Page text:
This thirtieth edition of state-by-state guides to scattering ashes focuses on the state of Iowa. This unique state is home to many beautiful rivers and lakes, stunning waterfalls, amazing countryside landscapes, and thriving communities.
In this comprehensive guide we highlight key information about scattering ashes in Iowa with the goal of helping families learn about where they can scatter ashes in the state, what restrictions may be in place, and which urns are recommended to be used to scatter ashes.
Rules in Iowa for Scattering Ashes
The Administrative Code in the state of Iowa states that scattering ashes is subject to any applicable local ordinances or cemetery rules. The state law also prohibits you from scattering ashes on public property or on private property without permission from the property owner.
Through the cremation process, the resulting ashes are harmless and do not present any health risks. In Iowa, you can keep the ashes of a loved one in a niche, crypt, grave, urn, or any other container you prefer.
Where to Scatter Ashes in Iowa?
Many families will opt to scatter a loved one or pet’s ashes at a meaningful place, or a beautiful location. In addition, a number of families are now choosing to have a service or celebration in combination with a scattering. This can be a great time to be with family and friends, share stories, and reflect on a loved one who passed. Many times, all who attend will also be given the opportunity to participate in the scattering.
In Iowa, there are many amazing places people scatter ashes. Below we highlight a few of the more popular ones.
- Private Property – Iowa state law allows for scattering ashes on property that you own. If you plan on scattering your loved one’s ashes on private property owned by someone else, you need to get their permission first.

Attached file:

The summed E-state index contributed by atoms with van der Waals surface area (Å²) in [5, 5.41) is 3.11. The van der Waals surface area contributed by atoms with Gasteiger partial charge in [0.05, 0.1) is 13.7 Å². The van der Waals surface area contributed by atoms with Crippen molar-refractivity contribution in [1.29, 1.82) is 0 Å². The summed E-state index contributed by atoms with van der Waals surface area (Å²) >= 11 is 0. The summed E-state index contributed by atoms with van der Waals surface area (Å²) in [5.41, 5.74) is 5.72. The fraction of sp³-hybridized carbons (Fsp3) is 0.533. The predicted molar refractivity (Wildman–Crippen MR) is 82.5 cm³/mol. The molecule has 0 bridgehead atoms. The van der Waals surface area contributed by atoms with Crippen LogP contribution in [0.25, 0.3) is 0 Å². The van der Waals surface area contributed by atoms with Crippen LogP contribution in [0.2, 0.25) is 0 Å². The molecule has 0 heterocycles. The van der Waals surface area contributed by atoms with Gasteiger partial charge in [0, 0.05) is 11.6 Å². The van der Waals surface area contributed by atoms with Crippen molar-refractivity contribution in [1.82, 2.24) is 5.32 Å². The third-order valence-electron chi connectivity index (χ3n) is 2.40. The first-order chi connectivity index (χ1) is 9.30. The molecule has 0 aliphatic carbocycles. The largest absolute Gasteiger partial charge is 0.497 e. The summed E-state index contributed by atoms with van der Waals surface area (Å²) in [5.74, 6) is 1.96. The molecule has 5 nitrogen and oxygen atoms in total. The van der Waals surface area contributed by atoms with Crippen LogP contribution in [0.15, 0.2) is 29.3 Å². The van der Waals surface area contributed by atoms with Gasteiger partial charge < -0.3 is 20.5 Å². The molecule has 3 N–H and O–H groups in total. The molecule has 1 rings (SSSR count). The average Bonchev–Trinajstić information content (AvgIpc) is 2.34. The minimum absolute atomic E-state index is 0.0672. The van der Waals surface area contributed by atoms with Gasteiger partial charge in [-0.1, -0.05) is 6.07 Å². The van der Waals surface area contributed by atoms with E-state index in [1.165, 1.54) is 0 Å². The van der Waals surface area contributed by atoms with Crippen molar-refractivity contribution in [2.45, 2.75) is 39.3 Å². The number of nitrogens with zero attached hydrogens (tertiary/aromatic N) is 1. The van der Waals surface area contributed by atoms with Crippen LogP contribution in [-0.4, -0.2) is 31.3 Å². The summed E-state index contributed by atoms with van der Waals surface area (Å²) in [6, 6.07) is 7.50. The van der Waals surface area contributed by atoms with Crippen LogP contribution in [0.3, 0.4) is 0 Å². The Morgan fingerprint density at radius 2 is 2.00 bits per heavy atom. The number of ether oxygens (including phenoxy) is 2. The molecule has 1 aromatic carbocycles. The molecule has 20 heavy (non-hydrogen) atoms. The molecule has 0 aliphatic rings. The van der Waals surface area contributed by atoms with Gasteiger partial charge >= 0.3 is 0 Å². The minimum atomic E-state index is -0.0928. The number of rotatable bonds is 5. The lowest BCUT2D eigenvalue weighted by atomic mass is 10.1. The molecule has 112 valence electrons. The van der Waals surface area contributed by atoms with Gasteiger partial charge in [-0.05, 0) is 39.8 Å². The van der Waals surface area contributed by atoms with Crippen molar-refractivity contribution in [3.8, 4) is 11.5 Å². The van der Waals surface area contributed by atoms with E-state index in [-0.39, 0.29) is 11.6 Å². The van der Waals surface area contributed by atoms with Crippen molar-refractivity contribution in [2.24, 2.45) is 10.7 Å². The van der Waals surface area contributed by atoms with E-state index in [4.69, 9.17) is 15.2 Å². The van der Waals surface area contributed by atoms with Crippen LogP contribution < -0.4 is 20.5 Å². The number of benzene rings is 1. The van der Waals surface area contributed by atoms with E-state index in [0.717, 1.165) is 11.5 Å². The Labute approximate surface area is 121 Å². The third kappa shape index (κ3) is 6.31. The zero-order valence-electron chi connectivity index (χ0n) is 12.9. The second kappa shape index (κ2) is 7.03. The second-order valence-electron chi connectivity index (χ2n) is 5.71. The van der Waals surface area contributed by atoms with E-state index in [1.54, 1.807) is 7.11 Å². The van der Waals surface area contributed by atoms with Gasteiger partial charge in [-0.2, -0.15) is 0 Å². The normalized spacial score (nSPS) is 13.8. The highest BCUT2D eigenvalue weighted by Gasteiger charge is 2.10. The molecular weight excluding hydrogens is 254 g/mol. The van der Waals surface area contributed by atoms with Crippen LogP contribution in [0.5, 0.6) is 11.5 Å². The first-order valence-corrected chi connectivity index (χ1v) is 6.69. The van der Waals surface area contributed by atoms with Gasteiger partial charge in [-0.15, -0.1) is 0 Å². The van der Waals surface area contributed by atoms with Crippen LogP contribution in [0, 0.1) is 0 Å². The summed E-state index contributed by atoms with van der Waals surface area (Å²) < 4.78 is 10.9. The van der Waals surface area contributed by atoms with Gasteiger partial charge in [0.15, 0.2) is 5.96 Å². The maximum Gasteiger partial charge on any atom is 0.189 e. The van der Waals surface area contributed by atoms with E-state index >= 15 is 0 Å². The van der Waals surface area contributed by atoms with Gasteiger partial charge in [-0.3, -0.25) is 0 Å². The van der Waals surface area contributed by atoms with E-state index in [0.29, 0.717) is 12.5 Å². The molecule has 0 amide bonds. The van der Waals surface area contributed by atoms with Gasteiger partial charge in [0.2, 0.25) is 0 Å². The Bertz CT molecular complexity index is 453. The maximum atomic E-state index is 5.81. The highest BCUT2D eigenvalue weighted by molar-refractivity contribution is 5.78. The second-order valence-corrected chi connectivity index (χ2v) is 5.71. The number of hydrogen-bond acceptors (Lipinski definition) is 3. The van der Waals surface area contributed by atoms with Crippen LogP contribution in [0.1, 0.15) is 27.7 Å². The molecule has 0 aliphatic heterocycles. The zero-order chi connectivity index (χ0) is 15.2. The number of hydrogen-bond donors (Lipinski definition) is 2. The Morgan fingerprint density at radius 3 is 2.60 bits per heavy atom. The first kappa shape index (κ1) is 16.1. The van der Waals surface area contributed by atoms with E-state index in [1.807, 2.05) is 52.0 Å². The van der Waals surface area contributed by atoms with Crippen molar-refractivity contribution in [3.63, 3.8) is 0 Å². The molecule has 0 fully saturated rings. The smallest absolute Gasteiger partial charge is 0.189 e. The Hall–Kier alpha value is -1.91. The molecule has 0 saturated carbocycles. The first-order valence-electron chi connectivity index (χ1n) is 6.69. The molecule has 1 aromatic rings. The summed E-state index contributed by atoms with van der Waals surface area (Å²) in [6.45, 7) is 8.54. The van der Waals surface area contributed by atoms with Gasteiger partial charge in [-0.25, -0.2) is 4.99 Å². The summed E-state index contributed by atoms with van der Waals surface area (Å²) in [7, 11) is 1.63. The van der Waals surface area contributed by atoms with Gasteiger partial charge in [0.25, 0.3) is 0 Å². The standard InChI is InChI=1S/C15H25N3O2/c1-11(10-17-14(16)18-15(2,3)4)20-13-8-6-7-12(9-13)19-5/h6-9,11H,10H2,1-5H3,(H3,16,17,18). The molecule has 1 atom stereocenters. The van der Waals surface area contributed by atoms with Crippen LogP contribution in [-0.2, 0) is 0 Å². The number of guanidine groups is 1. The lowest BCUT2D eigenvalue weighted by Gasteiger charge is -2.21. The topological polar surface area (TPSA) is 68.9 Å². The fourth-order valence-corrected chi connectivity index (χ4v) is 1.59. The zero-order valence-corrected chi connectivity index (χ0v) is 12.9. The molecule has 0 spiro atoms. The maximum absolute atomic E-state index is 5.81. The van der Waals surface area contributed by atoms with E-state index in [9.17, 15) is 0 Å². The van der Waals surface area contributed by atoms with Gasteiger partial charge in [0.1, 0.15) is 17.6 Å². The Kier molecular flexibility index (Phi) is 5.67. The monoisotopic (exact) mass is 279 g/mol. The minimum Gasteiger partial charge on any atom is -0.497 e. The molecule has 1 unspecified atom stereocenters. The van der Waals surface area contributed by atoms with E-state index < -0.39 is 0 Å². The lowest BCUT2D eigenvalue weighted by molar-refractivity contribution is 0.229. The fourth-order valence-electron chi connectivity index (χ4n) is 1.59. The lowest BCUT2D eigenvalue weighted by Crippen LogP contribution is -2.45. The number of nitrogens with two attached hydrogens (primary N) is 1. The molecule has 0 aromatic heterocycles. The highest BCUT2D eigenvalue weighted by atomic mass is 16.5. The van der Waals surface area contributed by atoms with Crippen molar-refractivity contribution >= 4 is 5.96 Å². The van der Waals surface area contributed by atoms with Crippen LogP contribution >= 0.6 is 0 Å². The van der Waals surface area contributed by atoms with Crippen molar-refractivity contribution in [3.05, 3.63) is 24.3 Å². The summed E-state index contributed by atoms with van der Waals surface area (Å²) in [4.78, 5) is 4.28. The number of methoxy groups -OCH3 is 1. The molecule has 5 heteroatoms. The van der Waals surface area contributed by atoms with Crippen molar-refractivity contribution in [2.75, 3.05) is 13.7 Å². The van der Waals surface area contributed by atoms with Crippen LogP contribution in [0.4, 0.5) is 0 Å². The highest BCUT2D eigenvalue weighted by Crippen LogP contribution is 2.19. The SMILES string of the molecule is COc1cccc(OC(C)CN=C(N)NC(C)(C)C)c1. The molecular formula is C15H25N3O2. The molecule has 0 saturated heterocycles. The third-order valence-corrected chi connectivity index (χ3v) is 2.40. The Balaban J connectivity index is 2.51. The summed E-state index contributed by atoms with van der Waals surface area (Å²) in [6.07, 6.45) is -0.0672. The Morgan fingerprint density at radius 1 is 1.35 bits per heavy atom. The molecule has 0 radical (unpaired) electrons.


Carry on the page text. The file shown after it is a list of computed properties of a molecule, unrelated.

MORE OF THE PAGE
- Scattering Gardens – With more and more people in Iowa being cremated and also choosing to be scattered, many churches and cemeteries throughout the state now have designated areas on their grounds where families can scatter ashes. These are commonly referred to as scattering gardens, and a quick internet search can typically find one or more in your area.
- Aerial Scattering – No state laws exist in Iowa that restrict families from scattering their loved one’s ashes from an airplane. Ashes are harmless and pose no health risks. However, it’s important that whoever performs the scattering holds onto the urn used to scatter - federal aviation law restricts dropping anything from the sky that can potentially harm people or damage property.
- Water Burial – Many people throughout the U.S. love the water and prefer to have a water burial for their memorial. The Federal Clean Water Act states that the scattering needs to be performed at least 3 nautical miles from shore. Also, the Environmental Protection Agency needs to be given notice within thirty days of a scattering taking place in a body of water.
How to Scatter Ashes?